At A Glance
When people have one place to coordinate care for their health problems, they have better health outcomes and health care costs are reduced. With that in mind, The Wellness Coalition took steps to offer homeless people in Montgomery, Alabama, increased access to community health workers (CHWs) at the coalition’s Friendship Mission West and North homeless shelters. During 2015–2016, the nonprofit trained four CHWs, who linked 170 homeless people to primary care, free or low-cost medicines, and education on self-managing chronic diseases.
Public Health Challenge
About 1,733 homeless people, including women and children, visited shelters across Montgomery at least one night during 2015–2016. Another 144 were living on the streets, according to the Mid-Alabama Coalition for the Homeless. Being homeless can lead to serious health problems because of lack of proper nutrition, shelter, financial resources, and basic self-care skills. The Centers for Disease Control and Prevention (CDC) notes that homeless people are more likely to develop infectious diseases and chronic illnesses than the general population. Problems can include tuberculosis, HIV/AIDS, heart and lung disease, diabetes, poor mental health, and addiction. Homeless people often turn to the emergency room (ER) for medical needs because ERs do not require upfront payment. Lack of health insurance and an inability to pay medical bills contributes to rising national health care costs.
Find Out More
The use of CHWs is a proven public health practice that supports and strengthens links between clinical services and the community. CHWs help increase health knowledge and improve access to services through outreach, community education, and informal counseling. If your organization is interested in training CHWs through The Wellness Coalition visit http://www.thewellnesscoalition.org. This project is supported by CDC’s Racial and Ethnic Approaches to Community Health cooperative agreement.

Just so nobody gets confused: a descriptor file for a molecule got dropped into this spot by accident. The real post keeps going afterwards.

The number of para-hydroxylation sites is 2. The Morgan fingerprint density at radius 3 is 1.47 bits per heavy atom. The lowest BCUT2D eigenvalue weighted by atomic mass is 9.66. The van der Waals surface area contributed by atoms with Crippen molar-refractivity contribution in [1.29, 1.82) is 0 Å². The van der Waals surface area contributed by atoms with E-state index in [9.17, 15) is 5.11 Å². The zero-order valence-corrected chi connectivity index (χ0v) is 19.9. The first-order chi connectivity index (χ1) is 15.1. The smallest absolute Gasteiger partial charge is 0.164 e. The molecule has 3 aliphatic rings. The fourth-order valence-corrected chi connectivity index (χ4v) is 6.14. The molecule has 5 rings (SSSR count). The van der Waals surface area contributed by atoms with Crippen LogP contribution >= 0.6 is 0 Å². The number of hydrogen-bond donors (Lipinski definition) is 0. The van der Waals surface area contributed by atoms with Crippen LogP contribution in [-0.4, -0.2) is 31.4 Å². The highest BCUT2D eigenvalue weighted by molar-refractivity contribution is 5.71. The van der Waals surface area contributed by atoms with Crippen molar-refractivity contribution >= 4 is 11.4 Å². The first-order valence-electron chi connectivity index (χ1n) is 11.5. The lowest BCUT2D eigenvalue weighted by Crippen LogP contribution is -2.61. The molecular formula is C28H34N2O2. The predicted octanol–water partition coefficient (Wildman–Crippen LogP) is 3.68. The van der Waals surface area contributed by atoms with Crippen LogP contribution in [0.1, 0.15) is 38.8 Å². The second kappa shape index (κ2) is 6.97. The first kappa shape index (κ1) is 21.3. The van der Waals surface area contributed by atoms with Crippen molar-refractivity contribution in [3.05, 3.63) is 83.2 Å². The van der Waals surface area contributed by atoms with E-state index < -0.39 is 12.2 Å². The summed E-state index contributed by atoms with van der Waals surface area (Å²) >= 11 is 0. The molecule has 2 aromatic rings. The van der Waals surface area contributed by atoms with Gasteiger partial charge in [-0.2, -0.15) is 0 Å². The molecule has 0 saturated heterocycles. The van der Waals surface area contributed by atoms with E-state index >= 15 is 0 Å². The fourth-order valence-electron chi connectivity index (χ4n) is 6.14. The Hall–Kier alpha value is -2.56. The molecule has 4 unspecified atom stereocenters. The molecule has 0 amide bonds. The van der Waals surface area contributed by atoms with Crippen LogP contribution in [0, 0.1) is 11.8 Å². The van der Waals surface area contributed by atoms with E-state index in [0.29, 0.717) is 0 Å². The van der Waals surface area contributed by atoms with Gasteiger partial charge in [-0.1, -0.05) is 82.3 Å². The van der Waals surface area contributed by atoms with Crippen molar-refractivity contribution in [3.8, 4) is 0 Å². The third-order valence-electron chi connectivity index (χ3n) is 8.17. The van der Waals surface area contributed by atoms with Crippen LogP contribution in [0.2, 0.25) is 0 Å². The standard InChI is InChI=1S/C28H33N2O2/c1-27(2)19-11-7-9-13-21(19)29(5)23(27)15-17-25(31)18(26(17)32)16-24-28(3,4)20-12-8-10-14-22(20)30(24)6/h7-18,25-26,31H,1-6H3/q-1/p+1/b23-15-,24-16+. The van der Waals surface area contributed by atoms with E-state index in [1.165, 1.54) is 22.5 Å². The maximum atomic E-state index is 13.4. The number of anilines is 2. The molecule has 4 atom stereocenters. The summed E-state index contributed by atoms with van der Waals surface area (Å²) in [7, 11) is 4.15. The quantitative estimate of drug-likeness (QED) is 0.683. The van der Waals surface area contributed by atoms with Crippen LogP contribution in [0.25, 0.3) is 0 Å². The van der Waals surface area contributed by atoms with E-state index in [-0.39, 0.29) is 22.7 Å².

Initially, we were only providing food, shelter, and limited case management. CHW training has opened our eyes to health-related needs of the people experiencing homelessness. This program better equips us and our clients.
The Wellness Coalition in Montgomery set up CHW training in 2011 to reduce the use of ERs for routine medical problems and to link local residents in need with primary care and referrals to community resources. With funding from CDC, the nonprofit expanded the program in 2015 and trained four CHWs at Friendship Mission West and North homeless shelters. CHWs learned how to help people living in the shelters set up and get to appointments with primary care doctors, get free or low-cost medicines, enroll in health insurance, and keep their chronic conditions under control.
By changing the way it served its clients, Friendship Mission improved the connections between the local homeless population and primary care providers in Montgomery. Instead of providing transportation to the ER for nonemergency visits, shelter staff are now working to help homeless people find a regular source of care, get free or low-cost medicines, and learn how to control their chronic conditions. The Wellness Coalition will continue to help the shelters meet these goals by providing refresher training for CHWs and additional training for new employees as an ongoing service. This support ensures that Friendship Mission will be able to provide CHW services for years to come.
During 2015–2016, CHWs at Friendship Mission West and North shelters helped 170 homeless people in Montgomery with their medical needs. For example, instead of providing transportation to ERs, they helped 76 people set up and get to primary care appointments. This change reduced the number of nonemergency ER visits and the cost of medical services for this population. CHWs also taught clients how to manage chronic conditions like diabetes, obesity, and high blood pressure and provided 476 follow-up services for treatment of health conditions. In addition, they helped more than 60 homeless people get free or low-cost medicines from community groups, local Federally Qualified Health Centers, free clinics, and pharmaceutical company patient-assistance programs.